History of Expert Witnesses

(01/14/2013)

The earliest known use of an expert witness in English law came in 1782, when a court that was hearing litigation relating to the silting-up of Wells harbour in Norfolk accepted evidence from a leading civil engineer, John Smeaton. This decision by the court to accept Smeaton's evidence is widely cited as the root of modern rules on expert evidence. However, it was still such an unusual feature in court that in 1957 in the Old Bailey, Lord Justice Patrick Devlin could describe the case of suspected serial killer Dr John Bodkin Adams thus: "It is a most curious situation, perhaps unique in these courts, that the act of murder has to be proved by expert evidence."

On the other hand, expert evidence is often the most important component of many civil and criminal cases today. Fingerprint examination, blood analysis and DNA fingerprinting are common kinds of expert evidence heard in serious criminal cases. In civil cases, the work of accident analysis, forensic engineers, and forensic accountants is usually important, the latter to assess damages and costs in long and complex cases. Intellectual property and medical negligence cases are typical examples.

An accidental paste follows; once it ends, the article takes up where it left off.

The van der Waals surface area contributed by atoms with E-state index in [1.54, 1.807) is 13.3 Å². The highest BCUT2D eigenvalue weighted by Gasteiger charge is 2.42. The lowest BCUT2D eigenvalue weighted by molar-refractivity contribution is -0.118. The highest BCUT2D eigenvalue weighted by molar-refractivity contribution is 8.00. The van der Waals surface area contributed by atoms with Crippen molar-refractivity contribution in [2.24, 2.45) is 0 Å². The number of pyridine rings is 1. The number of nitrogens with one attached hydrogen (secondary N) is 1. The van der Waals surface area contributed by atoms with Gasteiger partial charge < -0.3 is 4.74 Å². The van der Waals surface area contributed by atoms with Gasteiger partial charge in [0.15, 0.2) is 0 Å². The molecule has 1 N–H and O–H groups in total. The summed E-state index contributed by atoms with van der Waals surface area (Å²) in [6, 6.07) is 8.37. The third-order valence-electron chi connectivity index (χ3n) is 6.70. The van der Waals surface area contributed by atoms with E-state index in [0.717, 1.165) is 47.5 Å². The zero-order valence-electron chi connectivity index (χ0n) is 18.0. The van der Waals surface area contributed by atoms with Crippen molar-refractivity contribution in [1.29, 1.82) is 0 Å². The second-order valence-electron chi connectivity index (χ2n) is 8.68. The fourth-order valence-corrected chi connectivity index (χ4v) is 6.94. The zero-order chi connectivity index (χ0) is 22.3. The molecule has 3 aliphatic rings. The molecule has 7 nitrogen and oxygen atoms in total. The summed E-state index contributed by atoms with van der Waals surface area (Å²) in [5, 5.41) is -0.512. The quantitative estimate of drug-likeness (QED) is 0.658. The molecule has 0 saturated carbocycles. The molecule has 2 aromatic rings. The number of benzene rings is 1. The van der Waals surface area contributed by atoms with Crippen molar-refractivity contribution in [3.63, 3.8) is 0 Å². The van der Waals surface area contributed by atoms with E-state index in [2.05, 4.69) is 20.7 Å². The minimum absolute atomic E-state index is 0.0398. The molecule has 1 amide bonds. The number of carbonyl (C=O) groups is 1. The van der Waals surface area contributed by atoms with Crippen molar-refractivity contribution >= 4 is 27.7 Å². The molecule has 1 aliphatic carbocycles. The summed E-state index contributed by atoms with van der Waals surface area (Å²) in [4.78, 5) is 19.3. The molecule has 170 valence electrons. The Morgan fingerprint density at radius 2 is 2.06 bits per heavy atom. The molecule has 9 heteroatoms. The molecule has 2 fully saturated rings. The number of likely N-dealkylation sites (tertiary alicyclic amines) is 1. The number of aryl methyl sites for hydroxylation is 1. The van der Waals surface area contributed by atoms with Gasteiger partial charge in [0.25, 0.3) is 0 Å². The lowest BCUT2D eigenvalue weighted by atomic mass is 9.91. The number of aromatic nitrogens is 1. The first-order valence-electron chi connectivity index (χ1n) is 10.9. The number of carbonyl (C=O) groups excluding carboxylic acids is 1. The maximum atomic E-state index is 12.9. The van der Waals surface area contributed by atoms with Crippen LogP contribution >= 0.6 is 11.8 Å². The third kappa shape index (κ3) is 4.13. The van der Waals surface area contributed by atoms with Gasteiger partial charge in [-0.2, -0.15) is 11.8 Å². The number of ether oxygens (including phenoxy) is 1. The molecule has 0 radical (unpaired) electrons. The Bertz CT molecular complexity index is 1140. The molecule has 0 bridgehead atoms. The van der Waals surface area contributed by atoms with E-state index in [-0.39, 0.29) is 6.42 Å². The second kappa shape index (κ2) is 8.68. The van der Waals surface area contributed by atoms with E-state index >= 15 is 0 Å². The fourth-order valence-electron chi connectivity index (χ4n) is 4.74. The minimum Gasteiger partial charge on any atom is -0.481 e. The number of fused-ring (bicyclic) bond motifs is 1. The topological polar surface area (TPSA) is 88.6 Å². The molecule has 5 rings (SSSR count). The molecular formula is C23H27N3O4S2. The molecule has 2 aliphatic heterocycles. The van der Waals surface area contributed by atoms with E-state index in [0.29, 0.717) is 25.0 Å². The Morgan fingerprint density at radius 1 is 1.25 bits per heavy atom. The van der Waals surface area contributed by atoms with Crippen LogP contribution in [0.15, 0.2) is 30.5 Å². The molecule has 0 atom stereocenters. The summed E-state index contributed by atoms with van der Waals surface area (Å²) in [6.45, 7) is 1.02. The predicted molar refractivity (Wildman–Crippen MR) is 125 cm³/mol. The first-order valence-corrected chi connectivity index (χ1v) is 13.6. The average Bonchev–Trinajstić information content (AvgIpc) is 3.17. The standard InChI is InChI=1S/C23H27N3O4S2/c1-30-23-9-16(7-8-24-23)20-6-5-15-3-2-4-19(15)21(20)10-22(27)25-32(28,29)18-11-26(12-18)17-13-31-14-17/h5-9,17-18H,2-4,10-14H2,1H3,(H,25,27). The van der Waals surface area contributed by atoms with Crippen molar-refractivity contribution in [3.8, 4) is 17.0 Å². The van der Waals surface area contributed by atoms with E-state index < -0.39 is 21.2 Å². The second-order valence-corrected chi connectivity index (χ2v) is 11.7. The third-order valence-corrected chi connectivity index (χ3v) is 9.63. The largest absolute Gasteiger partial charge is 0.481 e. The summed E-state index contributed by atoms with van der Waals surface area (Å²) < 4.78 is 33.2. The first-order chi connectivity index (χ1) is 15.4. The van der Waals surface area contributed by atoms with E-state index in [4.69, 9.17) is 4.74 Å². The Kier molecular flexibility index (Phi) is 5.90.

Electronic evidence has also entered the courtroom as critical forensic evidence. Audio and video evidence must be authenticated by both parties in any litigation by a forensic expert who is also an expert witness who assists the court in understanding details about that electronic evidence.

Voice-mail recordings and closed-circuit television systems produce electronic evidence often used in litigation, more so today than in the past. Video recordings of bank robberies and audio recordings of life threats are presented in court rooms by electronic expert witnesses. (Wikipedia)

What's your take on this subject?